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3rd International Summer School (Causality, Uncertainty and Ignorance), Konstanz (Germany), August 2004

3rd International Summerschool
University of Konstanz, Germany
August 15-21, 2004


 - Christopher R. Hitchcock (Caltech, Pasadena, USA)
 - Richard E. Neapolitan (Northeastern Illinois University, USA)
 - Kevin B. Korb (Monash University, Australia)
 - Rolf Haenni (University of Konstanz, Germany)
 - Jrg Kohlas (University of Fribourg, Switzerland)
 - Michael J. Smithson (Australian National University)
 - Gerd Gigerenzer (Max Planck Institute, Berlin, Germany)
 - Malcolm R. Forster (University of Wisconsin-Madison, USA)


In everyday life, as well as in science, we have to deal with and act on
the basis of partial (i.e. incomplete, uncertain, or even inconsistent)
information. This observation is the source of a broad research activity
from which a number of competing approaches have arisen. There is some
disagreement concerning the way in which partial or full ignorance is and
should be handled. The most successful approaches include both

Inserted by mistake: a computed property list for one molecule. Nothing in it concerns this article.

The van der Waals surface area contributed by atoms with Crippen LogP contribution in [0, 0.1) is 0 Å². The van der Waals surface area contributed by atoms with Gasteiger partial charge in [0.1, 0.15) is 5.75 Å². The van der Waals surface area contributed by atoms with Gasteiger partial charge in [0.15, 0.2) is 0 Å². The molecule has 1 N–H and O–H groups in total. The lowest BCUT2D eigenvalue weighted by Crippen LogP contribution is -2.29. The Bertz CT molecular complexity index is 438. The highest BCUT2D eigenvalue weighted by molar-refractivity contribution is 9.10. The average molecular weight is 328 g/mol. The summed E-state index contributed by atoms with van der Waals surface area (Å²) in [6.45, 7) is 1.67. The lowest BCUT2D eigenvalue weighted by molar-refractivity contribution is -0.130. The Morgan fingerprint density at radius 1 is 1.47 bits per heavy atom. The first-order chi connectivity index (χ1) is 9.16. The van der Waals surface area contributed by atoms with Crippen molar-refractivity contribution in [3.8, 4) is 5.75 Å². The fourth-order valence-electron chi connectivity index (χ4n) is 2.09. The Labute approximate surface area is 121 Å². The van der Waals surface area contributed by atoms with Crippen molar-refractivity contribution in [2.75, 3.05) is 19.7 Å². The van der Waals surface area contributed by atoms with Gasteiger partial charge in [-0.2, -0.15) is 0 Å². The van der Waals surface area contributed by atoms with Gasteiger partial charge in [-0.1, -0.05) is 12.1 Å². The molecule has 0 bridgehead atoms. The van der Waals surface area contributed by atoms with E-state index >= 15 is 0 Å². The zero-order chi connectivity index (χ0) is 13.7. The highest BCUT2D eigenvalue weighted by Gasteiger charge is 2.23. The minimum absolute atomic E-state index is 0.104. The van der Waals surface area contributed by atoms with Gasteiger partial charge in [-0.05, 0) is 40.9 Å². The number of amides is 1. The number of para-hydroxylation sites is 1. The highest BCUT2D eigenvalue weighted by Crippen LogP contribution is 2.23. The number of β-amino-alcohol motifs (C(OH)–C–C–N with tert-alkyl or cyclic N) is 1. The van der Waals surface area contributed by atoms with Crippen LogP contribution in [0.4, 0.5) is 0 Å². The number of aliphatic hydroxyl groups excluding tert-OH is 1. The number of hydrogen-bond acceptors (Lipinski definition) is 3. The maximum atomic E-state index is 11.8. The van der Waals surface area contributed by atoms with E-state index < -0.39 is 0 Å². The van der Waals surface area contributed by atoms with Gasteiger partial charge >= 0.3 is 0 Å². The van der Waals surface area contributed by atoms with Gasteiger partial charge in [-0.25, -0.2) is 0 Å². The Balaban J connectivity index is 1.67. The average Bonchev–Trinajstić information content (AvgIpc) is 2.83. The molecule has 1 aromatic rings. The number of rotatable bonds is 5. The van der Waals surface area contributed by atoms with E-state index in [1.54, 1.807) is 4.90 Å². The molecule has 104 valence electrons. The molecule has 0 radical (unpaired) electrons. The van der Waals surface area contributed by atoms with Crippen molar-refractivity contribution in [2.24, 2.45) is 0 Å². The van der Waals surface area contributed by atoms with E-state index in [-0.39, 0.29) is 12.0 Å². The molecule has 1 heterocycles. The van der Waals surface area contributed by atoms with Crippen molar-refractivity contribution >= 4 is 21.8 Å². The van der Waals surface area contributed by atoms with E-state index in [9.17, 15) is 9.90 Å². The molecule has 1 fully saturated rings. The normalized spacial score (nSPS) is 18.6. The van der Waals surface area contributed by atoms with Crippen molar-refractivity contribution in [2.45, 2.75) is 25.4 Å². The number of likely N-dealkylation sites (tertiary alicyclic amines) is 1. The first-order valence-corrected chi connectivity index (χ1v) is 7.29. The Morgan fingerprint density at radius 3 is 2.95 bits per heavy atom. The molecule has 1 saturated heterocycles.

quantitative aspects (by means of probability theory) and qualitative
aspect (by means of graphical or causal models or logic). Some of these
approaches have important impacts on various disciplines including
philosophy, computer science, statistics, and social science. Most
notably, the relation between causal and probabilistic information is a
topic of interest in all of these fields.

The goal of the summer school is to inspire an interdisciplinary
discussion among researchers and students from different disciplines. This
is in the spirit of the organizing PPM research group which is primarily
interested in probabilistic approaches to problems of philosophical
interest. Topics covered at the summer school include causal models,
Bayesian belief networks, learning, probabilistic argumentation,
Dempster-Shafer theory, and probabilistic logic.

This summer school is the third in an ongoing series at the University of
Konstanz. The first one held in September 2002 focused on the application
of probability theory to topics of philosophical interest. Problems and
questions that arise when probabilistic models and techniques are being
applied in the special sciences were then discussed during the second
summer school held in July 2003.

For more information, please visit


Deadline for applications: April 1, 2004